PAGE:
FDA Revises its Enforcement Policy for Respirators During the COVID-19 Public Health Emergency


Over the past several months, the United States Food and Drug Administration (FDA) has issued several guidance documents and guidelines to regulate the importation and distribution of respirators for medical purposes during the Coronavirus Disease 2019 (COVID-19) public health emergency. On April 2, 2020, FDA issued Enforcement Policy for Face Masks and Respirators During the Coronavirus Disease (COVID-19) Public Health Emergency (Revised) (“Enforcement Policy”) in part to expand the availability of respirators for health care personnel when FDA-cleared or National Institute for Occupational Safety and Health (NIOSH)-approved respirators are unavailable. In that Enforcement Policy, among other things, FDA represented that for the duration of the COVID-19 public health emergency, FDA had no intention to object to the importation, distribution, and use of respirators listed by the Centers for Disease Control and Prevention (CDC) as alternatives to FDA-cleared or NIOSH-approved N95 respirators when FDA-cleared or NIOSH-approved N95 respirators are not available. The Enforcement Policy allowed for noncompliance with several otherwise applicable regulatory requirements when importing, distributing, or using such respirator alternatives. One such respirator alternative listed by CDC is the KN95 respirator manufactured in China to standards similar to NIOSH standards. Several companies in the United States have been importing and distributing such KN95 respirators pursuant to FDA’s Enforcement Policy.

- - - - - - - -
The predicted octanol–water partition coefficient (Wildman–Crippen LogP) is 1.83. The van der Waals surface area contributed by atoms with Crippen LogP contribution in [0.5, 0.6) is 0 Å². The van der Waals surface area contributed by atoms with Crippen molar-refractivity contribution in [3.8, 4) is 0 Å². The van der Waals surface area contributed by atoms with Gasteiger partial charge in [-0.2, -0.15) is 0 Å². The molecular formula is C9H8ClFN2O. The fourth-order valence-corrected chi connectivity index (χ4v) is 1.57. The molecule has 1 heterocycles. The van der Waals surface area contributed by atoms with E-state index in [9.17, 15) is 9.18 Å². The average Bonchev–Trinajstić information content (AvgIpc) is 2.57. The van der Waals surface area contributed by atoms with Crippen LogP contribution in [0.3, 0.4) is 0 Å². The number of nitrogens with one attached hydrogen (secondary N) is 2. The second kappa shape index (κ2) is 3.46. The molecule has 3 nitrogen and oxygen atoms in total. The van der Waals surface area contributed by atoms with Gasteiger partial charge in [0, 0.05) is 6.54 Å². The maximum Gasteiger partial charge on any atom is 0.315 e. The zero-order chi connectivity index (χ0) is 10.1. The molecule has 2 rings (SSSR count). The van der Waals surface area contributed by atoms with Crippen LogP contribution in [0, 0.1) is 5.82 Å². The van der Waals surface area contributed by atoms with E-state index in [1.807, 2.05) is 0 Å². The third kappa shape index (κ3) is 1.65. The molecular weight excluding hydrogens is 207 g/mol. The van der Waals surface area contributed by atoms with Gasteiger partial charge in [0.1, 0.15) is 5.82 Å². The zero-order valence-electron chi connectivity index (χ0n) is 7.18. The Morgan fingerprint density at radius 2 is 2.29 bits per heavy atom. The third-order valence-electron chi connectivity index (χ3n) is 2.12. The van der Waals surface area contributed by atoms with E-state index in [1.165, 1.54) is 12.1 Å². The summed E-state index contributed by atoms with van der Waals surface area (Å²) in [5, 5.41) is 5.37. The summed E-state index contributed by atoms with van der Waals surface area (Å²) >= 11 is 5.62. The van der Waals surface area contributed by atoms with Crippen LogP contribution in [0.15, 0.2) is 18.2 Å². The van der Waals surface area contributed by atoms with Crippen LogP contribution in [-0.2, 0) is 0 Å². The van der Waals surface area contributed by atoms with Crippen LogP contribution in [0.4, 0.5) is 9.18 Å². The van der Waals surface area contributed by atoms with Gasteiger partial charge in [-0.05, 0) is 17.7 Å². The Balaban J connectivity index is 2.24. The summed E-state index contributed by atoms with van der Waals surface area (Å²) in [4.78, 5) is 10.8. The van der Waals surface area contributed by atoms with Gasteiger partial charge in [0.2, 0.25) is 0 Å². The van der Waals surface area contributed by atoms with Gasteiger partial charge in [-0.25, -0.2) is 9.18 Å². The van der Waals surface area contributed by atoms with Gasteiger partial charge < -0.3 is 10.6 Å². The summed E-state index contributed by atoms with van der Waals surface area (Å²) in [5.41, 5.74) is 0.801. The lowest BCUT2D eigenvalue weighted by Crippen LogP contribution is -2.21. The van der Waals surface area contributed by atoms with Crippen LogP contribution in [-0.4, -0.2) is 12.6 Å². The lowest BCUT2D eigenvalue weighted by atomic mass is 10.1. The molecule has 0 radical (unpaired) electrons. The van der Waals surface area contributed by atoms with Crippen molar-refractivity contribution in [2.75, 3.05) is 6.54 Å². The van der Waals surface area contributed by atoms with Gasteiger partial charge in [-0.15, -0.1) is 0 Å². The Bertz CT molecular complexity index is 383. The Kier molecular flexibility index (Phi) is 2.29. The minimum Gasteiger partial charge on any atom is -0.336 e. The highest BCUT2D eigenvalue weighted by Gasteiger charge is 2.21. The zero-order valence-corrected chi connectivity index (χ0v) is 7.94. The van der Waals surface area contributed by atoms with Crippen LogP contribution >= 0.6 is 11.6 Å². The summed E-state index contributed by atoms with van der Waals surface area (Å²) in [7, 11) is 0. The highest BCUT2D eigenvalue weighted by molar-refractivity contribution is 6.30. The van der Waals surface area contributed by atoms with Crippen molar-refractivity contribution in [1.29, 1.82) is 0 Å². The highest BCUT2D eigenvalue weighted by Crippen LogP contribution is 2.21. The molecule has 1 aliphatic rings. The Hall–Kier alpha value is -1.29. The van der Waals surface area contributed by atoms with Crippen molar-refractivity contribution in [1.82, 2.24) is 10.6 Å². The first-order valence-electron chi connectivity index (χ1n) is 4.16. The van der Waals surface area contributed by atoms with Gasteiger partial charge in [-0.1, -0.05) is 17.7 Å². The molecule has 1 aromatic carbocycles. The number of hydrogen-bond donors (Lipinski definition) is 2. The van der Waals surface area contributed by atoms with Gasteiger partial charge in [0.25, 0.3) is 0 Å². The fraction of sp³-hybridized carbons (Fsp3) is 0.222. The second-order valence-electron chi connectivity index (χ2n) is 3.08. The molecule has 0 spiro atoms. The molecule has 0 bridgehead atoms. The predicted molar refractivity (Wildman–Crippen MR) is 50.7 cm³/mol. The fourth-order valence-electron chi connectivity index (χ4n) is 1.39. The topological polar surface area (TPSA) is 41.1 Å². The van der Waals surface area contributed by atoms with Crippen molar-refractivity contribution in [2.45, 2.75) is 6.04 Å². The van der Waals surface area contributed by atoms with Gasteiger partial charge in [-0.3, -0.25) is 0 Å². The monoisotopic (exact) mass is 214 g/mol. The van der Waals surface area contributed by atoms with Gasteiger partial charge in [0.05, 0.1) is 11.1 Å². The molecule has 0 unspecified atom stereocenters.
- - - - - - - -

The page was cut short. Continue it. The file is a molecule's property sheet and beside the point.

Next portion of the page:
Last week, in response to concerns about the performance of some respirators based on CDC testing, FDA issued an updated Enforcement Policy that reverses its earlier position pertaining to importing, distributing, and using certain respirator alternatives to FDA-cleared and NIOSH-approved N95 respirators. Now, those companies that have been importing and distributing for medical purposes KN95 respirators—or other respirator alternatives listed by the CDC—that are not FDA-cleared, NIOSH-approved, or authorized under an Emergency Use Authorization (EUA) can no longer do so without objection by FDA for noncompliance with certain applicable regulatory requirements.

According to FDA, those certain respirator alternatives may be used as “face masks,” which covers the user’s nose and mouth, by the general public and health care personnel as source control when certain criteria are met under the EUA for face masks. Companies that choose to go this route must label and advertise the respirator in accordance with the EUA for face masks. Since FDA’s guidance and guidelines are frequently changing during this COVID-19 public health emergency, please reach out to one of our attorneys should you need more information or help.

If you have any questions, you can reach out to Hamilton Barber at hbarber@maynardnexsen.com.

Our insights are published as a service to clients and friends. They are intended to be informational and do not constitute legal advice regarding any specific situation. 


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